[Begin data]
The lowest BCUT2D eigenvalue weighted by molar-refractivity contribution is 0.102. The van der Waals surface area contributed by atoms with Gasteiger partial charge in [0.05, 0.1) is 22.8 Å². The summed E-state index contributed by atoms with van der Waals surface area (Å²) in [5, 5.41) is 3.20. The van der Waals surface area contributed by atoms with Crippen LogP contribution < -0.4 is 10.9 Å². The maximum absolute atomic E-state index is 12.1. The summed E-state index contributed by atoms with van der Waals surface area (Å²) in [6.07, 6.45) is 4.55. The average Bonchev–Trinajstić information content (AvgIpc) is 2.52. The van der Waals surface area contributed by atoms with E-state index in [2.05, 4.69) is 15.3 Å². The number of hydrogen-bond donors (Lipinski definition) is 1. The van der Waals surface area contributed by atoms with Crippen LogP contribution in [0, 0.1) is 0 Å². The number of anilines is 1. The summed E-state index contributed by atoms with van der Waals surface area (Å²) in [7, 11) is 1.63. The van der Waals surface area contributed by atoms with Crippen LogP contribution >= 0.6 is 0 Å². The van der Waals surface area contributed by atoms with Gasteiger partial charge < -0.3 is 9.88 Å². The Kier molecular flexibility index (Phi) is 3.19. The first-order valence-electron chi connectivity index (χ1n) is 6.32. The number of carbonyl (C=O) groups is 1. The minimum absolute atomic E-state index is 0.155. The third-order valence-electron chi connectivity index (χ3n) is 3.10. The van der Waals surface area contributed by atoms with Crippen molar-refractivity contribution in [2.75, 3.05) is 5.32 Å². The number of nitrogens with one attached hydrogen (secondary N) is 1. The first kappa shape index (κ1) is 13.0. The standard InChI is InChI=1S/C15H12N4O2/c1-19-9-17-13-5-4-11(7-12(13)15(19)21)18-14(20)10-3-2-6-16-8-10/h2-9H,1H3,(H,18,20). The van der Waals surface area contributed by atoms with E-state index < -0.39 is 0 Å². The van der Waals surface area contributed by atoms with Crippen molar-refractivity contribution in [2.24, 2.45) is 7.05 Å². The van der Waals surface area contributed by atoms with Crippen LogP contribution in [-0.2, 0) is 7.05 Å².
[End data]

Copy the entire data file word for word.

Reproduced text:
The lowest BCUT2D eigenvalue weighted by molar-refractivity contribution is 0.102. The van der Waals surface area contributed by atoms with Gasteiger partial charge in [0.05, 0.1) is 22.8 Å². The summed E-state index contributed by atoms with van der Waals surface area (Å²) in [5, 5.41) is 3.20. The van der Waals surface area contributed by atoms with Crippen LogP contribution < -0.4 is 10.9 Å². The maximum absolute atomic E-state index is 12.1. The summed E-state index contributed by atoms with van der Waals surface area (Å²) in [6.07, 6.45) is 4.55. The average Bonchev–Trinajstić information content (AvgIpc) is 2.52. The van der Waals surface area contributed by atoms with E-state index in [2.05, 4.69) is 15.3 Å². The number of hydrogen-bond donors (Lipinski definition) is 1. The van der Waals surface area contributed by atoms with Crippen LogP contribution in [0, 0.1) is 0 Å². The number of anilines is 1. The summed E-state index contributed by atoms with van der Waals surface area (Å²) in [7, 11) is 1.63. The van der Waals surface area contributed by atoms with Crippen LogP contribution >= 0.6 is 0 Å². The van der Waals surface area contributed by atoms with Gasteiger partial charge < -0.3 is 9.88 Å². The Kier molecular flexibility index (Phi) is 3.19. The first-order valence-electron chi connectivity index (χ1n) is 6.32. The number of carbonyl (C=O) groups is 1. The minimum absolute atomic E-state index is 0.155. The third-order valence-electron chi connectivity index (χ3n) is 3.10. The van der Waals surface area contributed by atoms with Crippen molar-refractivity contribution in [2.75, 3.05) is 5.32 Å². The number of nitrogens with one attached hydrogen (secondary N) is 1. The first kappa shape index (κ1) is 13.0. The standard InChI is InChI=1S/C15H12N4O2/c1-19-9-17-13-5-4-11(7-12(13)15(19)21)18-14(20)10-3-2-6-16-8-10/h2-9H,1H3,(H,18,20). The van der Waals surface area contributed by atoms with E-state index < -0.39 is 0 Å². The van der Waals surface area contributed by atoms with Crippen molar-refractivity contribution in [2.24, 2.45) is 7.05 Å². The van der Waals surface area contributed by atoms with Crippen LogP contribution in [-0.2, 0) is 7.05 Å².